What are Death Records? How can I use them?
North Carolina began keeping death records in 1913. Many of the early records, initially created at the township level, varied greatly in their completeness and legibility. The spelling was often very "creative." Death certificates may be a very valuable source of genealogical information. However, the accuracy of the certificate is dependent upon the knowledge supplied by the informant and the recording of that information.
Not every individual who died in Swain County in 1913-1930 has a death certificate. Some of the reasons for no death certificate include: many deaths occurred in remote parts of the county, family members were uncertain who was responsible for filing the certificate, certificates may have been lost in transfer, or family members did not feel obligated to follow state regulations. If the decedent died before 1913, or does not have a death certificate, sources such as tombstones, Bibles, wills, deeds, census records, and family histories may be helpful.
How are Out-of-County Death Records different?
In 1978 the North Carolina Bureau of Vital Statistics began issuing a report for each county, entitled "Deaths Occurring in a County Different from County of Birth". These out-of-county death reports are especially helpful to genealogists searching for an individual who may have moved away from the county of birth, died while seeking medical treatment in another county, etc.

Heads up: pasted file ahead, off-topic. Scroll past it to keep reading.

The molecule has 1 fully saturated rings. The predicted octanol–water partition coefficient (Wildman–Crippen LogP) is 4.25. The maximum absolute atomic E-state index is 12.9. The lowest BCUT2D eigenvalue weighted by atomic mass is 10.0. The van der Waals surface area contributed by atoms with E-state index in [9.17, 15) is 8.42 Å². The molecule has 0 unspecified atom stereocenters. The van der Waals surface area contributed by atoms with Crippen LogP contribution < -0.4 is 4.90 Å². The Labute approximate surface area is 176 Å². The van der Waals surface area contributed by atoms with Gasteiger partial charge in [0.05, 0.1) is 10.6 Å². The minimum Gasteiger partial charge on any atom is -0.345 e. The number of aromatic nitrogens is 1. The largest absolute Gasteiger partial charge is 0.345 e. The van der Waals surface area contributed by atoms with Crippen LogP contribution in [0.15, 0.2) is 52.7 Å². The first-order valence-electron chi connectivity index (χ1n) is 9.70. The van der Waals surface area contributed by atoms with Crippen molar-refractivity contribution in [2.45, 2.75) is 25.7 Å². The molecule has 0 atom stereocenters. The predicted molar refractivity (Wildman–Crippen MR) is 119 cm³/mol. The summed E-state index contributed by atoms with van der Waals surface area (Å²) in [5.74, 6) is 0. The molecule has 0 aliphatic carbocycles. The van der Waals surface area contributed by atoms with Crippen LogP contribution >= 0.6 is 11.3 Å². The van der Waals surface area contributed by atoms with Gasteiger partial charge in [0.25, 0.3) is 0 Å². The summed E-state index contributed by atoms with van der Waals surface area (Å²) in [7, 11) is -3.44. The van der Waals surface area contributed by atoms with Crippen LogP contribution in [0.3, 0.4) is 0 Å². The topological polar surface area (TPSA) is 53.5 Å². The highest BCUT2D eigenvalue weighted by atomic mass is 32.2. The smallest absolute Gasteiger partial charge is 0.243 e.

What information can I find in a Death Record?
Death records are a very good source of genealogical data. Death records may be the only source of finding names of parents who were born before birth records were kept.
Death Record publications usually contain:
|name of each decedent,||his/her death date,||his/her age,|
|his/her place of death,||his/her gender,||his/her race,|
|his/her birth date,||his/her place of birth,||names of parents,|
|birthplaces of parents,||name of informant,||burial place,|
|cause of death,||spouse,||certificate number,|
|clarifying note (if applicable),||full-name index of fathers,||full-name index of mothers.|
The medical terms listed as the cause of death were often extremely difficult to read. In cases where the cause of death could not be deciphered, a contributory cause of death was listed - if available. In some cases underscores are used to indicate illegible letters. Some records contain more information than space is available in the column. Again, it is recommended that the researcher consult the original record or a photocopy of the original record.
What information can I find in an Out-of-County Death Records publication?
An out-of-county death records publication contains, if available, the following information:
- name of each decedent, listed alphabetically,
- his/her gender,
- his/her birth date,
- his/her death date,
- his/her county of death
- surname of father,
- clarifying note (if applicable), and
- surname index of fathers